Antiplanner has an interesting new post about the cost of new housing that focuses on lovely Buckeye, Arizona. His thesis, of course, is that with lower regulation comes lower-cost new housing.
DR Horton, the builder whose project is discussed in Antiplanner’s post, does seem to have a formula for building fairly large houses on modest-sized (but not tiny) lots at very competitive prices. They just built a subdivision not far from my house, on an infill parcel, that fits that profile. Admittedly, it’s not in the most fashionable location, but the pricing looked to me to be pretty competitive with new houses in much less desirable, outlying, locations (like Buckeye).
THIS IS SLIGHTLY OFF TOPIC BUT SEEMS IMPORTANT ENOUGH TO SHARE: FLINT, MICHIGAN, WATER APPARENTLY ISN’T AS BAD AS PREVIOUSLY REPORTED
Environmental problems are related to real estate, so maybe it’s not too off topic, but anyway it seems like important news: the extensive reporting on the problems with the municipal water utility in Flint, Michigan, appears to have been unnecessarily alarmist. In other words, the presence of lead in that city’s water supply is not the public health disaster that it’s been made out to be.
Why? Because they’re bullies.
I have wondered if they got permission from the Rolling Stones for that name. Unfortunately this story doesn’t answer that question.
A STRATEGY FOR AVOIDING THE INCOME LIMIT FOR ROTH IRA CONTRIBUTIONS HAS SUPPOSEDLY BEEN ENDORSED BY AN IRS OFFICIAL
I’m not endorsing it, but an IRS official supposedly has. It’s a strategy for making Roth IRA contributions indirectly, by first contributing to a conventional IRA, then converting the conventional IRA to a Roth IRA, as a means of avoiding the income limit for contributions to Roth IRAs. The details are in a Forbes article posted last week.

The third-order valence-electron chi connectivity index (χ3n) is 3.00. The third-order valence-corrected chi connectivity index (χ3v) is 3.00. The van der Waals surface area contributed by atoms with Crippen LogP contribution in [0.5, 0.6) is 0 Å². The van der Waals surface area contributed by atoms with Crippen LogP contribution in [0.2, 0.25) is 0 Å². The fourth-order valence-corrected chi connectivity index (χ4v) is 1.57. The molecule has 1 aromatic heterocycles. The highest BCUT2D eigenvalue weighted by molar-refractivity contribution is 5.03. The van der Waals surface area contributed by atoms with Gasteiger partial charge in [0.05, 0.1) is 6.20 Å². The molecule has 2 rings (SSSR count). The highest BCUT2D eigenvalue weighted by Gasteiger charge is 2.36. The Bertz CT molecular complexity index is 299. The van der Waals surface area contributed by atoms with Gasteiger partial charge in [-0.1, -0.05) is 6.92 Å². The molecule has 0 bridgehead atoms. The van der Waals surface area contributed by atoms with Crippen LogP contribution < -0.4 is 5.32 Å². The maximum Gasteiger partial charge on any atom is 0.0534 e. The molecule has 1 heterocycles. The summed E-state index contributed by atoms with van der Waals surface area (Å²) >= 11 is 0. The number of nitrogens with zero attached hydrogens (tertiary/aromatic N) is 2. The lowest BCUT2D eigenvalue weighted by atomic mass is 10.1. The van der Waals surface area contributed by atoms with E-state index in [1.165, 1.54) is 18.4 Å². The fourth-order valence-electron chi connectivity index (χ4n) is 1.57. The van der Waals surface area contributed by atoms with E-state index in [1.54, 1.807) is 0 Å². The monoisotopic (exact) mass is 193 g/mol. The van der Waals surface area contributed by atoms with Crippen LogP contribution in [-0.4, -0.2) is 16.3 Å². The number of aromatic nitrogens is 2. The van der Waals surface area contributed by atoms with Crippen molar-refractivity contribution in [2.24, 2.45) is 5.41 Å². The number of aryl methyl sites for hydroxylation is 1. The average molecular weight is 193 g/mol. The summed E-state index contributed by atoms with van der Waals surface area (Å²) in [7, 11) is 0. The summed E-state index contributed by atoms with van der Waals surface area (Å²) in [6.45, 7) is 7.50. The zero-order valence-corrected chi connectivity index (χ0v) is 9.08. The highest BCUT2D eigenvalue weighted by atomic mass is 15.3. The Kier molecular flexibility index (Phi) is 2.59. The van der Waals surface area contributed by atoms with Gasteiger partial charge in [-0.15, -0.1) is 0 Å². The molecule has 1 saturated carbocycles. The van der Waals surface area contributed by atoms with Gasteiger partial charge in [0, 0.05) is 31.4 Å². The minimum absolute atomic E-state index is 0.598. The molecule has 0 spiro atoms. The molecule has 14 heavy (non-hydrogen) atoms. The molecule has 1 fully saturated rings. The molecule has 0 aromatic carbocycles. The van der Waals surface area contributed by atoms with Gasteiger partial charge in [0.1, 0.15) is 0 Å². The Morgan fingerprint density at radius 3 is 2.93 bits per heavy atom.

I didn’t spend much time trying to absorb the details of this story so I can’t say for sure, but it sounds to me like people in Philadelphia have figured out how to game the system by which property owners receive notice of delinquent property tax foreclosures.
It also sounds like the scammers are selling the properties to which they have fraudulently obtained title to innocent buyers who are not getting title insurance. Don’t do that. I mean, don’t buy property without title insurance. That should be the simple way for buyers to avoid being victims of this scam. I’m not sure there’s an easy fix for the owner who lost the property in the property tax foreclosure, however.
The United States Supreme Court has been made up of nine justices since 1869. The law that makes it so is in “an Act to amend the Judicial System of the United States,” adopted by the United States Congress on April 10, 1869. The citation is 16 Stat. 44, which contains Chapter 22 of laws of the Forty-First Congress.
It took me about fifteen minutes to find a copy of the actual government record.
Authoritative information is readily available, so don’t believe what anyone says just because it sounds like they know what they’re talking about.
According to the Daily Star, the City of Tucson has been “less than forthcoming regarding details” of a streetcar derailment last week. Well, of course they want to keep it quiet. It might be bad PR.
But why isn’t the local alternative weekly all over city officials for being less than forthcoming? Could it be that they also don’t want a project that aligns with their ideology to get any bad PR?
Apparently even the Star didn’t report the incident until a week after it happened.
At least one opinionator thinks it’s the latter:
“tax evasion is pervasive among the rich, deserving athletes or idle rentiers alike. Why? Not because they are evil people or impervious to the consequences of their actions, but because they are wooed by a global tax evasion industry….”
That’s from a New York Times editorial, quoted at the TaxProf Blog.
Remember, claiming that you don’t have to pay federal income tax is only going to get you in trouble. Just ask the IRS.
The contents of this blog, this web site, and any writings by me that are linked here, are all my personal commentary. None of it is intended to be legal advice for your situation.